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Nov 24 2021

NATO 2030 and the NCI Agency: What does it mean to sharpen our edge?


Op-ed article by NCI Agency General Manager Ludwig Decamps


This opinion article was originally published in the Berlin Security Conference magazine.

NATO 2030 and the NCI Agency: What does it mean to sharpen our edge?

In June, Leaders agreed an ambitious and forward-looking agenda for our future security through the NATO 2030 initiative. It will ensure that our Alliance remains ready for the challenges of today and future-proof for the threats of tomorrow.

This includes enhancing NATO's resilience, boosting our cyber defences and sharpening our technological edge. Leaders also agreed to develop NATO's next Strategic Concept to reflect NATO's core values and purpose, and our changed security environment.

So NATO is setting its direction of travel for the next decade – and the NCI Agency will play an integral role in this future, particularly in ensuring NATO continues to maintain its technological edge.

The NCI Agency's work

The 2030 agenda reflects the reality that, in a world of growing global competition and complex security threats, the Alliance must respond to many challenges at the same time, including from sophisticated cyber-attacks and disruptive technologies. At the NCI Agency, we are helping NATO keep its edge, from upgrading technology across the NATO enterprise, to lending expertise in applications of artificial intelligence and machine learning.

Our core business is planning, designing, and delivering an arsenal of modern, secure capabilities and services across the NATO enterprise, from NATO Headquarters to the Commands. That includes everything from digital transformation, to air command and control software and services, to exploring potential military applications of 5G technologies. Afghanistan was no exception, with staff from the NCI Agency providing critical communication services right until the end of our Resolute Support Mission there.

The 2030 agenda also calls for enhancing NATO's resilience. Cyber security is no longer a support function – it is a core part of capability and service delivery and integral to maintaining the Alliance's resilience. Through our NATO Cyber Security Centre, we monitor and defend NATO's technological infrastructure in the midst of an ever-growing cyber threat landscape, involving thousands of suspicious events per day.

As we modernize NATO's technology and seek to enhance its cyber security, training remains essential. Technology is of little use without training. Our NCI Academy in Oeiras, Portugal, trains civilian and military staff from NATO and partner nations, helping them to advance their skills in Communications and Information Systems (CIS) and cyber security. The NCI Academy plays an integral role in ensuring the Alliance is ready to adopt and rapidly implement new capabilities.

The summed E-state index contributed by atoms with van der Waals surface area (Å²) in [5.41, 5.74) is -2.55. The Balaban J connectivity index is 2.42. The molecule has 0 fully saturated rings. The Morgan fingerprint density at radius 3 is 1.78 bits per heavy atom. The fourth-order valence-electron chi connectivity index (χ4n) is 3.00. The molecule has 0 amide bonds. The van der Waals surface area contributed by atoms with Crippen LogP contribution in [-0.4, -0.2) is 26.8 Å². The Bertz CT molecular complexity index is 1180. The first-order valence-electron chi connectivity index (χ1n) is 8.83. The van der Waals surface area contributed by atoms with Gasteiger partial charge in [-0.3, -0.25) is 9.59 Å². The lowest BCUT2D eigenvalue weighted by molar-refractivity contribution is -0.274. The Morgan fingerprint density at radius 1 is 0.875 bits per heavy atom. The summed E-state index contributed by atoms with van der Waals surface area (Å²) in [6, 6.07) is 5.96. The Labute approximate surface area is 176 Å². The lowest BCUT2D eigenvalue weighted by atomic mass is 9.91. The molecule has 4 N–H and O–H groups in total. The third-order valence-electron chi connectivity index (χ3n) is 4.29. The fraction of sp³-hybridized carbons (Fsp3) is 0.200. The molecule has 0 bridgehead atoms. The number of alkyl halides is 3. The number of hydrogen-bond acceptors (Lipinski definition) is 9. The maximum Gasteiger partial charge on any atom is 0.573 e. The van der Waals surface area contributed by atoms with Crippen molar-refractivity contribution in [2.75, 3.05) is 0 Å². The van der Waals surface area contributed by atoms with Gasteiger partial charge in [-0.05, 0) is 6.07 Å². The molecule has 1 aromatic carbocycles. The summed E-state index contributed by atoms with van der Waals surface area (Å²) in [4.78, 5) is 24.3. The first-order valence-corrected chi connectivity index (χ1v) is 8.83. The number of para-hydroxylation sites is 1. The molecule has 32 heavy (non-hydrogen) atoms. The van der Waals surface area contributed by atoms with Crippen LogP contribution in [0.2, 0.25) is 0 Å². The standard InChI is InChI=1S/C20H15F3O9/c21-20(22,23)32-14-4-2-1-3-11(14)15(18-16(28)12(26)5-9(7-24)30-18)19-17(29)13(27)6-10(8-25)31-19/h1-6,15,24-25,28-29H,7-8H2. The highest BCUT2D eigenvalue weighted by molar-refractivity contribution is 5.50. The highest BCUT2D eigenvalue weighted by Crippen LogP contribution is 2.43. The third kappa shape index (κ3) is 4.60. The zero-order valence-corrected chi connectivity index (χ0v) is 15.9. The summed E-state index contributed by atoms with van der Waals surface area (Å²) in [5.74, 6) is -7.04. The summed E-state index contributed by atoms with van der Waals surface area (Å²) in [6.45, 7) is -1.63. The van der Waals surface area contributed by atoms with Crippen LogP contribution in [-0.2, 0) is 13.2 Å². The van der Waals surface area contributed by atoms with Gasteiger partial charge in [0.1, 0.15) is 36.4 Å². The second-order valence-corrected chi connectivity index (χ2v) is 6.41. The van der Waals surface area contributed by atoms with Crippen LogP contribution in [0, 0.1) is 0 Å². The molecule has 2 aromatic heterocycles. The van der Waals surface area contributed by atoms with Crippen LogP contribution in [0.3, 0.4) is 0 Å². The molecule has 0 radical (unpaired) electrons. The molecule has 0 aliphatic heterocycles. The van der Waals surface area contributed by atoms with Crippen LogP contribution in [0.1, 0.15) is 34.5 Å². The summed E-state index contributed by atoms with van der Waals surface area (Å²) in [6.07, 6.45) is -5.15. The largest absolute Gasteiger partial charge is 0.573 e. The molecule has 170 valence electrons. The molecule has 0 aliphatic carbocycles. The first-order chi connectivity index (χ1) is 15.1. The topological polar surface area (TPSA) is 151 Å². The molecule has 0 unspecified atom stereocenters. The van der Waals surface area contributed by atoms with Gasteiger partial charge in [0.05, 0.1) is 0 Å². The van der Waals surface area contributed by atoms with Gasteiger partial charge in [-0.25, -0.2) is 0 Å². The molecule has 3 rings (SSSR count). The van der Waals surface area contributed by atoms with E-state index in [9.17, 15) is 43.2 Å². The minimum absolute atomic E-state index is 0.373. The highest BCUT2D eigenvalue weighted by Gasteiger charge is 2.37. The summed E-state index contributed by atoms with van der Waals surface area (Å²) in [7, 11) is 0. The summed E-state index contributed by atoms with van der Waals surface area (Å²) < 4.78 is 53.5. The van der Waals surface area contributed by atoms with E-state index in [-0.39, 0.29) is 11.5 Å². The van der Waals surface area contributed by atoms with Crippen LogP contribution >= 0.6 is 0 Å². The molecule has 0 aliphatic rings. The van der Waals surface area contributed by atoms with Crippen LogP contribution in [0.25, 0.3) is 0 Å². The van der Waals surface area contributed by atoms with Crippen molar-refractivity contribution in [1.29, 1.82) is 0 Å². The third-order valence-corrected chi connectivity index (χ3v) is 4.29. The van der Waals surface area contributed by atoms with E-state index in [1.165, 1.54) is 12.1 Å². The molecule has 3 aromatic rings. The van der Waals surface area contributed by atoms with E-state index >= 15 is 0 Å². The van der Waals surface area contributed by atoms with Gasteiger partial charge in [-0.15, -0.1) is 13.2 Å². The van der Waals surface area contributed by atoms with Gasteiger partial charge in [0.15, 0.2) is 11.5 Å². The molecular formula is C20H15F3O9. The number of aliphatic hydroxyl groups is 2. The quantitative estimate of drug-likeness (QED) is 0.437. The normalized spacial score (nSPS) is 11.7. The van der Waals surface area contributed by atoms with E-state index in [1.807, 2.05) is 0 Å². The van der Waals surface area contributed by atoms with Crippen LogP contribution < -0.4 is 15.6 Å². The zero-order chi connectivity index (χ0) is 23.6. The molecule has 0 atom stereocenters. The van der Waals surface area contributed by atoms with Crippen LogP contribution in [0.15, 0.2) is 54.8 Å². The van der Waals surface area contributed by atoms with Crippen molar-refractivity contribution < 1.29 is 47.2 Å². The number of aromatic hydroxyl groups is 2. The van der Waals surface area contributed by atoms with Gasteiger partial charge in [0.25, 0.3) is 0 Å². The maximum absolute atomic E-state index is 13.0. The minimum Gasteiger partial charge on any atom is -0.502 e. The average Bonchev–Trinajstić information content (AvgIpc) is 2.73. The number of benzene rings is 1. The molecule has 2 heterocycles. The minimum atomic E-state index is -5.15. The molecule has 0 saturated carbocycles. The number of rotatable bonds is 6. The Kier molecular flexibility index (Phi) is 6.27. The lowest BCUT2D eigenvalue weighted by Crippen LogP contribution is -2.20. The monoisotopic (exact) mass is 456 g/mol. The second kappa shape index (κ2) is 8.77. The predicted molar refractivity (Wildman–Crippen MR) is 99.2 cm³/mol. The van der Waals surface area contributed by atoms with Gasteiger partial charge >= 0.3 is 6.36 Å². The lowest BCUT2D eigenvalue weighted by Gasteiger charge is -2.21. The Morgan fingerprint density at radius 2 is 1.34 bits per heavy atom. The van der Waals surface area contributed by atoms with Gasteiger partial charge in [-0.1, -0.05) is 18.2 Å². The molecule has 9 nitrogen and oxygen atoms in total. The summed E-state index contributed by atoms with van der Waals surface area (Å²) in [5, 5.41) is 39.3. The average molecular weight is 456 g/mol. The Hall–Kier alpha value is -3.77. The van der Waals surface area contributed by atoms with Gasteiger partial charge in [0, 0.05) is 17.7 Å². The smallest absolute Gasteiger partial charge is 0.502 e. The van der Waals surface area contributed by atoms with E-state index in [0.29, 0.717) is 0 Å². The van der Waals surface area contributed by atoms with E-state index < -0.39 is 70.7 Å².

The way ahead: working in partnership

As NATO prepares for new challenges, transatlantic cooperation remains the cornerstone of our security. Working together as Allies will always be essential to credible deterrence and defence. In an increasingly complex and competitive world, transatlantic cooperation is even more essential to ensuring NATO remains ready to face any threat.

The NCI Agency works with nations through common-funded capability development, as well as through multinational initiatives, which allow several nations to share expertise or co-develop capabilities. Several NATO Allies are considering a combined effort to harness 5G technologies for military applications – a multinational approach facilitated by the Agency. The Agency manages a broad range of multinational projects and partnerships today with NATO Allies and partners in areas of shared interest.

Bringing nations together is only one facet of our work. To harness the top technologies for the Alliance, we need to explain NATO's needs to nations' industries, academia and not-for-profit organizations.

In the past year, we have introduced the new Not-for-Profit Framework. This allows us to work with national defence labs, as well as academic, scientific and research institutions from within NATO nations. We intend to launch the first competitions among our not-for-profit partners soon. The framework supports the NCI Agency in its scientific programme of work, research and development studies, capability requirements, blueprints, change management, and project and service provision assurance.

Partnering more effectively with nations and industry to bring in new capabilities and services is a big part of what we do, but such partners are also critical to enhancing our resilience. The Alliance's resilience lies not only in securing military systems, but civilian infrastructure as well. We know that cyber security is a team sport, so we work with a variety of partners to share technical information on cyber threats, including the European Union and industry. Through the NATO Industry Cyber Partnership, we have signed partnership agreements with the private sector to share and receive timely information on cyber threats, and enhance our collective situational awareness.

Sharpening NATO's technological edge requires all of us to share critical information and work together on complex challenges. Whether you are part of industry, or working for a nation, you play an important role. The NCI Agency stands ready to work with you to boost Alliance capabilities for the next decade and beyond.